Biceps Tenodesis Versus Tenotomy (BicepsTvsT)

This study is currently recruiting participants. (see Contacts and Locations)
Verified October 2015 by Panam Clinic
University of Ottawa
Information provided by (Responsible Party):
Peter MacDonald, Panam Clinic Identifier:
First received: December 5, 2012
Last updated: October 19, 2015
Last verified: October 2015
The long head of biceps brachii tendon has been known to be a pain generator and a common cause of shoulder pain and dysfunction in patients with rotator cuff pathology. Both biceps tenotomy and tenodesis have been shown to produce comparable results, but there is no consensus to date due to a lack of level I evidence. The aim of this prospective, randomized, clinical trial is to compare subjective patient-reported outcomes and objective clinical results between biceps tenotomy and biceps tenodesis for treating lesions of the long head of the biceps brachii.

Condition Intervention
Rotator Cuff Tear
Long Head of Biceps Brachii Lesions
Procedure: Biceps Tenotomy
Procedure: Biceps Tenodesis

Study Type: Interventional
Study Design: Allocation: Randomized
Intervention Model: Parallel Assignment
Masking: Single Blind (Subject)
Primary Purpose: Treatment
Official Title: Biceps Tenodesis Versus Tenotomy in the Treatment of Lesions of the Long Head of Biceps Brachii: a Randomized Controlled Trial

Further study details as provided by Panam Clinic:

Primary Outcome Measures:
  • American Should and Elbow Society (ASES) [ Time Frame: 24 months ] [ Designated as safety issue: No ]

Secondary Outcome Measures:
  • Operative Time [ Time Frame: 24 months ] [ Designated as safety issue: No ]
    Total operative time in tenodesis vs. tenotomy procedures

  • Incidence of Revision [ Time Frame: 24 months ] [ Designated as safety issue: No ]
    How many of each group will return for some form of surgical revision.

  • Complications [ Time Frame: 24 months ] [ Designated as safety issue: No ]
    Surgical complications present in both tenotomy and tenodesis groups.

  • Magnetic Resonance Imaging (MRI) [ Time Frame: 24 months ] [ Designated as safety issue: No ]
    To be obtained at one year post-operatively to assess the integrity of the tenodesis procedure, and the amount of tendon retraction in the tenotomy group.

  • Strength [ Time Frame: 24 months ] [ Designated as safety issue: No ]
    Shoulder strength

  • Range of Motion [ Time Frame: 24 months ] [ Designated as safety issue: No ]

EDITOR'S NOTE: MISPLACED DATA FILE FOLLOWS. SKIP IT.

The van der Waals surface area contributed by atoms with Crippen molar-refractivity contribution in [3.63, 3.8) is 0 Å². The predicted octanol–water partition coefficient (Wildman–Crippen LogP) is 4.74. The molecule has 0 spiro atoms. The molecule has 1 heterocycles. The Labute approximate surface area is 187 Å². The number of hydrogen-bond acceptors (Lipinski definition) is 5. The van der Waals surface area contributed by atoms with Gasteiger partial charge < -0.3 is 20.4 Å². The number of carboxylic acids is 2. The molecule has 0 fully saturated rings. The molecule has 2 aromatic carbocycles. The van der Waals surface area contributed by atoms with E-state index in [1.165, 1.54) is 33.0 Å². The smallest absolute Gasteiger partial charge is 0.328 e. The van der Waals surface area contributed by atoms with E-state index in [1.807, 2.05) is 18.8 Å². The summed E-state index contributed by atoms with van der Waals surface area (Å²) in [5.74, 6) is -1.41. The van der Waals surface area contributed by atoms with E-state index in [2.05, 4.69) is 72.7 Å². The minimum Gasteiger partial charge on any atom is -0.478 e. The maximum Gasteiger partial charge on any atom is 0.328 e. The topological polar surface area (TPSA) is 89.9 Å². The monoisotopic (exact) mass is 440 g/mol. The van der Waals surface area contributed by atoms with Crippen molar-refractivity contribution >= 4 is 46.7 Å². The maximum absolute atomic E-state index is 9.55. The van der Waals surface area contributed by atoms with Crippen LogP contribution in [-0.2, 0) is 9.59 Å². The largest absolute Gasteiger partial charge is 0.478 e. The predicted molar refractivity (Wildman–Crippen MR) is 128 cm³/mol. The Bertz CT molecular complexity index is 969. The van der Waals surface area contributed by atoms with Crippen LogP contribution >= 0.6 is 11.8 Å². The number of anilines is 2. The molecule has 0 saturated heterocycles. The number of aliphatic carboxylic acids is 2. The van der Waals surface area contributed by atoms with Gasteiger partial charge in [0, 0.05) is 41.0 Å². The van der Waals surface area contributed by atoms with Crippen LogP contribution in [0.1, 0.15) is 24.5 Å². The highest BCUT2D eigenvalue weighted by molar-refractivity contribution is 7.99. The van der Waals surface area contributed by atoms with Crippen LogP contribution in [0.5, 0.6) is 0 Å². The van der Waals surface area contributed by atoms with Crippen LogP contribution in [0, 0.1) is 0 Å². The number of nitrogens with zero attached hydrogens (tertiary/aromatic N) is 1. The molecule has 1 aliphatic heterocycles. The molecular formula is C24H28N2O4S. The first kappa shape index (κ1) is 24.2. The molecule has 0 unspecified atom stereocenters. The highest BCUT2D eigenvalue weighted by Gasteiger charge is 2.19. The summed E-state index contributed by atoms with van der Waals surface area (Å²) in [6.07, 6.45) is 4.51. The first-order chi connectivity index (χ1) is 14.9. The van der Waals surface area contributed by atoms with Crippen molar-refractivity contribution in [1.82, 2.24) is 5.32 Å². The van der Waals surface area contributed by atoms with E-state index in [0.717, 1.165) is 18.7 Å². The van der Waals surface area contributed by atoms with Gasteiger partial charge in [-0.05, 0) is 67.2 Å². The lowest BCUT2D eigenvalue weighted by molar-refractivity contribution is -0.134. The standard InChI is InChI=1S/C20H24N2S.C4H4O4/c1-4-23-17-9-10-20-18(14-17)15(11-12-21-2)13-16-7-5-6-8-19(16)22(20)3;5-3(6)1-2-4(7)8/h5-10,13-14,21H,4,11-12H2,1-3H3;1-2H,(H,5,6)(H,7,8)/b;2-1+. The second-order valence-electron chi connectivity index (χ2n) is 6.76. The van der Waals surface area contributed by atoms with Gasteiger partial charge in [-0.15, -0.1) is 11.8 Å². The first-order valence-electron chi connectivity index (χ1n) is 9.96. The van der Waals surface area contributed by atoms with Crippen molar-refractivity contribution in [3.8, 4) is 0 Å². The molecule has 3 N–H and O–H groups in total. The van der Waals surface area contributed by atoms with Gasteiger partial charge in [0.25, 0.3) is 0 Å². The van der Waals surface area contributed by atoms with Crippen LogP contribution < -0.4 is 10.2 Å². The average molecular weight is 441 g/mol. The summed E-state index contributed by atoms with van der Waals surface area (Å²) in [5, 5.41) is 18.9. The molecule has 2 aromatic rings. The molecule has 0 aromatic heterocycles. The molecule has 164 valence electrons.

Estimated Enrollment: 112
Study Start Date: January 2013
Estimated Study Completion Date: December 2017
Estimated Primary Completion Date: December 2017 (Final data collection date for primary outcome measure)
Arms Assigned Interventions
Biceps tenodesis
The biceps tenodesis group will have their bicep detached and then re-inserted onto the shoulder.
Procedure: Biceps Tenodesis
The biceps tenodesis group will have their bicep detached and then re-inserted onto the shoulder.
Biceps Tenotomy
The biceps tenotomy group will have their bicep treated by detaching the tendon from the shoulder.
Procedure: Biceps Tenotomy
The biceps tenotomy group will have their bicep treated by detaching the tendon from the shoulder.

  Show Detailed Description


Ages Eligible for Study:   18 Years and older
Genders Eligible for Study:   Both
Accepts Healthy Volunteers:   No

Inclusion Criteria:

  • 18 years or older
  • Must benefit from arthroscopic rotator cuff surgery and inta-operative findings must confirm a lesion of the long head of biceps tendon

Exclusion Criteria:

  • Any significant comorbidities including previous surgery on affected shoulder
  • Active worker's compensation claims
  • Active joint or systemic infection, significant muscle paralysis, Charcot's arthropathy
  • Significant medical comorbidity that could alter the effectiveness of the surgical intervention (e.g., Cervical radiculopathy, polymyalgia rheumatica)
  • Major medical illness (life expectancy less then one year or unacceptably high operative risk)
  • Inability to speak or read English/French
  • Psychiatric illness that precludes informed consent
  • Unwillingness to be followed for 2 years.
  Contacts and Locations
Choosing to participate in a study is an important personal decision. Talk with your doctor and family members or friends about deciding to join a study. To learn more about this study, you or your doctor may contact the study research staff using the Contacts provided below. For general information, see Learn About Clinical Studies.

Please refer to this study by its identifier: NCT01747902

Contact: Jeff Leiter, MSc, PhD 204.927.2665
Contact: Celeste Ferguson, BSc 204.925.1558

Canada, Manitoba
Pan Am Clinic Recruiting
Winnipeg, Manitoba, Canada, R3M 3E4
Contact: Sheila McRae, MSc, PhD    204.925-7469   
Contact: Celeste Ferguson, BSc    204.925.1558   
Principal Investigator: Peter MacDonald, MD FRCSC         
Sub-Investigator: Jeff Leiter, MSc, PhD         
Sub-Investigator: Randy Mascarenhas, MD         
Sub-Investigator: Greg Stranges, MD, FRCSC         
Sub-Investigator: Jason Old, MD, FRCSC         
Sub-Investigator: Jamie Dubberley, MD, FRCSC         
Sponsors and Collaborators
Panam Clinic
University of Ottawa
Principal Investigator: Peter MacDonald, MD FRCSC Pan Am Clinic
  More Information


Responsible Party: Peter MacDonald, Department Head, Orthopaedics, Panam Clinic Identifier: NCT01747902     History of Changes
Other Study ID Numbers: B2012:113 
Study First Received: December 5, 2012
Last Updated: October 19, 2015
Health Authority: Canada: Ethics Review Committee processed this record on February 11, 2016